A blog reader (thank you soooo soooo much!) translated the cat-relevant part of the 2003 Swedish study, Purr as a cat–and avoid osteoporosis, which I mentioned in my recent cat purring/bone healing post. Fabulous! So today I am going to post a quick update containing most of his translation. I have highlighted (in bold) a few of the more important, in my opinion, passages:
WHY do cats have such strong bones and so rarely bone defects and fractures compared with dogs? According to new evidence and theories, it is their purring which seems to be healing and strengthening for bone tissue. Purring provides vibrations which stimulate bone cells.
The cat achieves its purring via nerve pulses to the musculature of the throat and abdomen, according to A. L. Lyons, veterinarian at the University of California, Davis. In doing so, it sets an elastic sinew, between the clavicle and the windpipe, in vibration. The sinew vibrates at both inhalation and exhalation of the domestic cats according to a fixed pattern and frequency. Variations in frequency range between 25-150 hertz, and cats can vary the strength of their purr. Among big cats, however, the vibrations are limited to exhalation. The frequency range is especially interesting because it corresponds well with the frequencies that researchers in animal experiments have found can stimulate bone density and the healing of fractures.
Cats are hunters and strongly dependent on speed and strength of muscles and skeleton. The cheetah, the fastest land animal on Earth, creeps up slowly on its prey and then accelerates lightning-fast to speeds that can approach 100 km per hour, then it strikes down its quarry within about 20 seconds. The final hunting phase rarely lasts more than a minute.
An animal weighing between 40 and 65 kg can make bring down a catch of up to 40 kg. But it eats an average of under 3 kg of meat a day. Therefore, its life on the savannah consists largely of lying still – the greatest risk factor for osteoporosis and muscle atrophy! The small amount of physical activity these quadrupeds normally expose their bones and muscles to in their survival on the savannah is hardly sufficient for them to be in the highest trim.
But purring is a mechanism that requires small amounts of energy and yet can still stimulate muscles and bone to strength and explains the cat’s performance ability despite the low level of exercise [=my Puzzola in this recent photo]. Perhaps it can also provide the background to the proverb that the cat has nine lives, as the purr vibrations should facilitate the healing of fractures and other tissue damage in reference to what has been shown in animal experiments in the laboratory environment.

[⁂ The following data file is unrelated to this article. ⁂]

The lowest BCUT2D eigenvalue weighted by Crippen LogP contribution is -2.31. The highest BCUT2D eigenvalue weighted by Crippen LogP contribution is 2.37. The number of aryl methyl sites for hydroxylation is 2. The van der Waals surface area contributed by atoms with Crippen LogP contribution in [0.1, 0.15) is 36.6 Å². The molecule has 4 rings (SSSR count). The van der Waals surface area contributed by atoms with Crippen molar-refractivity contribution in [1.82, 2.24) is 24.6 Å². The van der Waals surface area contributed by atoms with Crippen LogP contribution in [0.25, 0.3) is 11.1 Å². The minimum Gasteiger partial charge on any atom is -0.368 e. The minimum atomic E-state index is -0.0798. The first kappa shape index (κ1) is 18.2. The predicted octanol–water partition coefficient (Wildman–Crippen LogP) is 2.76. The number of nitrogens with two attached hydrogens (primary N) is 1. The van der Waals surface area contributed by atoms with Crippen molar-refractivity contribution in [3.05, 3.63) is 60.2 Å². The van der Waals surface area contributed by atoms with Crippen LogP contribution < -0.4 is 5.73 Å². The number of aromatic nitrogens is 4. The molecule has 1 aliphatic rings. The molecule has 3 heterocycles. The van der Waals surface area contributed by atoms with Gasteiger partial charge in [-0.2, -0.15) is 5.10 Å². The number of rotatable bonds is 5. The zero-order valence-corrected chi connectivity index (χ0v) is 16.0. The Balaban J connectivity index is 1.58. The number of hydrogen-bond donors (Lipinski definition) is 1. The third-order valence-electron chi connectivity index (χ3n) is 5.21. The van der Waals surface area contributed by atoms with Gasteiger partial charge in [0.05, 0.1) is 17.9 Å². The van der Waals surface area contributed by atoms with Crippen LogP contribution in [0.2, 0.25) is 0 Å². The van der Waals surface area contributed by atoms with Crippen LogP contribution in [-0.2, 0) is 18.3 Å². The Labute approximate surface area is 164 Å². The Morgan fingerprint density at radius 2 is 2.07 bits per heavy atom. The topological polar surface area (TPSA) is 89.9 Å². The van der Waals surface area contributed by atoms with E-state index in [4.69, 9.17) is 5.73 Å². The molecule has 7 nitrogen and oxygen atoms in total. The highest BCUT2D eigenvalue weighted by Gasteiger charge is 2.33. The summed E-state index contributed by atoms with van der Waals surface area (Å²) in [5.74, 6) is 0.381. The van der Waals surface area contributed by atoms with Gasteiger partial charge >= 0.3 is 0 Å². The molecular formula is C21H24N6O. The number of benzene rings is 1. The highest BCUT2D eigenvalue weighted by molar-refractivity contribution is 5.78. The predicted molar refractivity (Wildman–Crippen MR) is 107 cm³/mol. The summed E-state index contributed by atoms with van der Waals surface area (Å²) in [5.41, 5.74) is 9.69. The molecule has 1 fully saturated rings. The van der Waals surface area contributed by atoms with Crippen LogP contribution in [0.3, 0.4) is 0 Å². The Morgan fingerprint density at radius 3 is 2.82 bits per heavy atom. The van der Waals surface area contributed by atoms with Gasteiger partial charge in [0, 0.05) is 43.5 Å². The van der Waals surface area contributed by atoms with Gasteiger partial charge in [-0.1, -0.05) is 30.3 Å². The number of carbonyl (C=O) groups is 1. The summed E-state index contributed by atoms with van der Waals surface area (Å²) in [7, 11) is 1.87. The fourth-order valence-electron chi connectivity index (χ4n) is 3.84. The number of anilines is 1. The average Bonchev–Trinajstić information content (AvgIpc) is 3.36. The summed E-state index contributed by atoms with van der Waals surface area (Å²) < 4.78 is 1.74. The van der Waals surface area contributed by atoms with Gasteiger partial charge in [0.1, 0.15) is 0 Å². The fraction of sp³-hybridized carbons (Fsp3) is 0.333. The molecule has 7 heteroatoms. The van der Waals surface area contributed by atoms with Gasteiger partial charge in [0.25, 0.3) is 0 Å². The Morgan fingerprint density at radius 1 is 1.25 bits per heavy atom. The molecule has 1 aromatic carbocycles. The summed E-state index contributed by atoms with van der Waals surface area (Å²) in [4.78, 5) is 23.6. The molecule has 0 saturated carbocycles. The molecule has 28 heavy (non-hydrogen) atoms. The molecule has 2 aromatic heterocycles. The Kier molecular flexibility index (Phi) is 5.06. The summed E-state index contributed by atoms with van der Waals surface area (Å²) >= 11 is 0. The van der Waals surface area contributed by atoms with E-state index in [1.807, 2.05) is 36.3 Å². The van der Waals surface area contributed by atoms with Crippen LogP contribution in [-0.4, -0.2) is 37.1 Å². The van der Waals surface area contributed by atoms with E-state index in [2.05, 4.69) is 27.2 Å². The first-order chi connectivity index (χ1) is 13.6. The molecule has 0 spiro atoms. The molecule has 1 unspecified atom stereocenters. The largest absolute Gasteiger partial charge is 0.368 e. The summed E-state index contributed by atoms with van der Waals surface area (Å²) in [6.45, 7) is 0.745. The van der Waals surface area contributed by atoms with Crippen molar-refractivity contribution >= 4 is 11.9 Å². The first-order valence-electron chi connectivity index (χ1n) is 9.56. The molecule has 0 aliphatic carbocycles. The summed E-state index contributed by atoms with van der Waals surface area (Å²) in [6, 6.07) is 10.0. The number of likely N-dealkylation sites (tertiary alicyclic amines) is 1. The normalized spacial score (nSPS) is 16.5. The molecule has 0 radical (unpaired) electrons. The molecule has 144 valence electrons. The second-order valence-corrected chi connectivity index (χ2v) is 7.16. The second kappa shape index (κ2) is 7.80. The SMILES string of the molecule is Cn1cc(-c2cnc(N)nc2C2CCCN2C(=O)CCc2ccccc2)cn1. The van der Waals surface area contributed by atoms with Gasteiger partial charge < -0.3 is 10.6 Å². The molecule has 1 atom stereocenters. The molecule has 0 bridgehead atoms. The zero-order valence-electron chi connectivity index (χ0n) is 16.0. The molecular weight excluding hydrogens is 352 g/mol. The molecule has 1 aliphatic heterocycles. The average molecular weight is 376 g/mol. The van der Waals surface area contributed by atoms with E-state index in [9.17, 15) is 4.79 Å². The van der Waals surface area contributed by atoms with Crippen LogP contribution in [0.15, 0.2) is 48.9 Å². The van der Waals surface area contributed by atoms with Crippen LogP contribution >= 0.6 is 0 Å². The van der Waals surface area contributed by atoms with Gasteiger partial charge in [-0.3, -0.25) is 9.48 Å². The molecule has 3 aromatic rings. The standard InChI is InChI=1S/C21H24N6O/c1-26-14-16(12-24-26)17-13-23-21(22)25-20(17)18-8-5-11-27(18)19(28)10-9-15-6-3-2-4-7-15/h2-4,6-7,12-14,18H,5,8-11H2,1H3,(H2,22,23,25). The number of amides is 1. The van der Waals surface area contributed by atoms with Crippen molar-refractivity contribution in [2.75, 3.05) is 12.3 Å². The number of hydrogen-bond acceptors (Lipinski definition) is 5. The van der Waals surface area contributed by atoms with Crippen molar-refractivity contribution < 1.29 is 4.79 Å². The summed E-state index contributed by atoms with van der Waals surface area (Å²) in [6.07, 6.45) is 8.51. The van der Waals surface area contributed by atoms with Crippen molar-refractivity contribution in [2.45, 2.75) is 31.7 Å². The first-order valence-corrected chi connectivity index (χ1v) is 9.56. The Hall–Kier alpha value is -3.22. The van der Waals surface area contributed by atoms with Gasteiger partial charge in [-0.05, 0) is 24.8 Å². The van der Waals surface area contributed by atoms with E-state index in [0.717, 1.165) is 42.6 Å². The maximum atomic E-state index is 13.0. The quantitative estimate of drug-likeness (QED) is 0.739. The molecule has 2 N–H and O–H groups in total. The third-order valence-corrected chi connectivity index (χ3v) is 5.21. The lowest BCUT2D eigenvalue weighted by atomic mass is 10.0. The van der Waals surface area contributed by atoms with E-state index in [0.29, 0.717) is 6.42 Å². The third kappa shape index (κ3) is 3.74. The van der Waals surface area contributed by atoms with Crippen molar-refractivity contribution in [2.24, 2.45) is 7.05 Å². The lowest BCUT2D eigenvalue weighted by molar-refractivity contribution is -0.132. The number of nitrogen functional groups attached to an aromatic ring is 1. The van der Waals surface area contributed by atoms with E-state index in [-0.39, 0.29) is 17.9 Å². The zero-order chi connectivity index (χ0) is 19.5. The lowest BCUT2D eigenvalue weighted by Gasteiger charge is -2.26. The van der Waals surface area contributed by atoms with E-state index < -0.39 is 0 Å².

Obviously, it is tempting to argue that cats purr for them to feel satisfied, but it’s more likely that their purring is partly a way for them to communicate and that it is also a potential source of self-healing and strengthening of the muscles and skeleton.
[…] Maria Sääf at the Karolinska Hospital in Stockholm, who has long studied the issues surrounding osteoporosis, […] was very enthusiastic about the possibility that vibration could also be beneficial for people with osteoporosis. A couple of pieces fell into place when she told me how vibrations are already being used in sports medicine to stimulate healing processes for injured elite athletes and that there is a new prototype machine at a school for children with limited movement which actually works with vibration technology. Her database search gave many hits of studies of the effects of vibrations on bone strength in animal experiments. But unfortunately there was a lack of work with results from human trials.
My reader/Swedish translator told me about a purring 2003 “Scientific American” article. I looked it up: http://www.sciam.com/article.cfm?id=why-do-cats-purr And, while reading it, I remembered that all of my cats purred like mad after they had been “fixed.” At the time, I thought that they were simply happy to be home. How silly of me! Now their purring makes more sense: they were healing themselves, and, in fact, I bet that their purring helped alleviate the pain that they must have been feeling, poor dears.
The SciAm article confirms that purring corresponds to sound frequencies that have been shown to improve bone density and promote healing. And, interestingly, both the Swedish study and the SciAm article discuss the fact that cats do not display as many muscle and bone abnormalities as their more strongly selected carnivore relative, the domestic dog. Perhaps cats’ purring helps alleviate the dysplasia or osteoporotic conditions that are more common in their canid cousins.
So snuggle up to your cat or cats, as I have been doing more and more lately. Let me warn you that snuggling could have unfortunate consequences. You see, now, every time I sit or lie down during the day, Priscilla demands in no uncertain terms to get under my sweater (see photo: so far, this is the best shot I have been able to get of her under my sweatshirt). Ignoring her is not an option. And her insistence can get to be a real drag when I am busily typing or reading. But then I think about my bones and how her purring may prevent future problems for me…